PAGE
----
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Trump's EPA partners with Republican media researchers

After the Environmental Protection Agency hired a Republican media research fir, there's "a wave of fear" among EPA employees.
The headquarters of the Environmental Protection Agency (EPA) stands in Washington, D.C. (Photo by Andrew Harrer/Bloomberg/Getty)
The headquarters of the Environmental Protection Agency (EPA) stands in Washington, D.C.

When I'd first heard that the Environmental Protection Agency has hired a media research firm, it didn't immediately sound alarming. Plenty of federal agencies, under Democratic and Republican administrations, have hired media research firms to better understand how departments are reaching the public, collect media clips, identify which media outlets are most closely covering their issues, etc.

But the closer one looks, the more it appears Donald Trump's EPA has a very different goal in mind.

The New York Times  reported over the weekend, for example, that a few EPA employees -- one in D.C., one in Seattle, and one in Philadelphia -- at different times raised concerns with EPA Administrator Scott Pruitt about the agency's direction and priorities. Soon after, "requests were submitted for copies of emails written by them that mentioned either Mr. Pruitt or President Trump, or any communication with Democrats in Congress that might have been critical of the agency."

The requests came from a Virginia-based lawyer working with America Rising, a Republican campaign research group that specializes in helping party candidates and conservative groups find damaging information on political rivals, and which, in this case, was looking for information that could undermine employees who had criticized the E.P.A.Now a company affiliated with America Rising, named Definers Public Affairs, has been hired by the E.P.A. to provide "media monitoring," in a move the agency said was intended to keep better track of newspaper and video stories about E.P.A. operations nationwide.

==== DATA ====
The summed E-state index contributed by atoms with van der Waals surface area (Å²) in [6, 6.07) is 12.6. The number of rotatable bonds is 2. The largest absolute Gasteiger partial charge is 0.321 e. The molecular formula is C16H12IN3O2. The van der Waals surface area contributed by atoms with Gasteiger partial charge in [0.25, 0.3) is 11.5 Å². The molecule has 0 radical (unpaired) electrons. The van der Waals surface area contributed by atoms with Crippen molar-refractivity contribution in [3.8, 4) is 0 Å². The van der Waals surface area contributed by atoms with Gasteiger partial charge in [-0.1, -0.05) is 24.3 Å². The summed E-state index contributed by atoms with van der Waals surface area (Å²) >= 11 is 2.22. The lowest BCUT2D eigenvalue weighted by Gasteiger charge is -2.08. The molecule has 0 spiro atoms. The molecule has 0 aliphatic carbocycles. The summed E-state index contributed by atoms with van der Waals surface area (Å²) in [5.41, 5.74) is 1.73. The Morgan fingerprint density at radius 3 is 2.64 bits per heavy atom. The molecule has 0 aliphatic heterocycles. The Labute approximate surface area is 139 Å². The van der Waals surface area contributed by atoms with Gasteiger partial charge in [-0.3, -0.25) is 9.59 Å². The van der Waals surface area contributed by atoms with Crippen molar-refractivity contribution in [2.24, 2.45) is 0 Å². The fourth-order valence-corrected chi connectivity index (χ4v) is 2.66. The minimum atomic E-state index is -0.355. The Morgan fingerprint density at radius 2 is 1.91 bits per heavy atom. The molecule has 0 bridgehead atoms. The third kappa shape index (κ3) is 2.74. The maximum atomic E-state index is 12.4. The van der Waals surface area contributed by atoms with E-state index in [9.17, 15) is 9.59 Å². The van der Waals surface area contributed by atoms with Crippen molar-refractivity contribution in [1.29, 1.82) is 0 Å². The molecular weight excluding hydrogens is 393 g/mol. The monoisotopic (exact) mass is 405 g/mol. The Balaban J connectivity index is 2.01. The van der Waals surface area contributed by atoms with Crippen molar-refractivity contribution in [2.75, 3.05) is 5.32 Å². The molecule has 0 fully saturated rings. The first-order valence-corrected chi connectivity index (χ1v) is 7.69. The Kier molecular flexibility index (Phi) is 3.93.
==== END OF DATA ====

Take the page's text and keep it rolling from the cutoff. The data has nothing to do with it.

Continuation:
Mother Jones  reported last week that Pruitt's office signed a no-bid contract with Definers, which was co-founded by Matt Rhodes, a Republican operative who managed Mitt Romney's 2012 presidential campaign.

The EPA insists the taxpayer money is simply funding a media clipping service. And yet, the developments have reportedly "created a wave of fear" among EPA employees, and it's easy to understand why. The New York Times also reported over the weekend:

One of the top executives of a consulting firm that the Environmental Protection Agency has recently hired to help it with media affairs has spent the past year investigating agency employees who have been critical of the Trump administration, federal records show.The firm, Definers Public Affairs, based in Virginia, specializes in conducting opposition research, meaning that it seeks to find damaging information on political or corporate rivals.A vice president for the firm, Allan Blutstein, federal records show, has submitted at least 40 Freedom of Information Act requests to the E.P.A. since President Trump was sworn in. Many of those requests target employees known to be questioning management at the E.P.A. since Scott Pruitt, the agency's administrator, was confirmed.Mr. Blutstein, in an interview, said he was taking aim at "resistance" figures in the federal government, adding that he hoped to discover whether they had done anything that might embarrass them or hurt their cause.

It's worth emphasizing that America Rising and Definers Public Affairs are not literally the same entity, but the Times found that they share "at least nine current and former executives," and Definers "shares an office building" near D.C. with the multiple arms of America Rising.

Under normal political circumstances, this is the sort of thing that might generate a congressional hearing or two.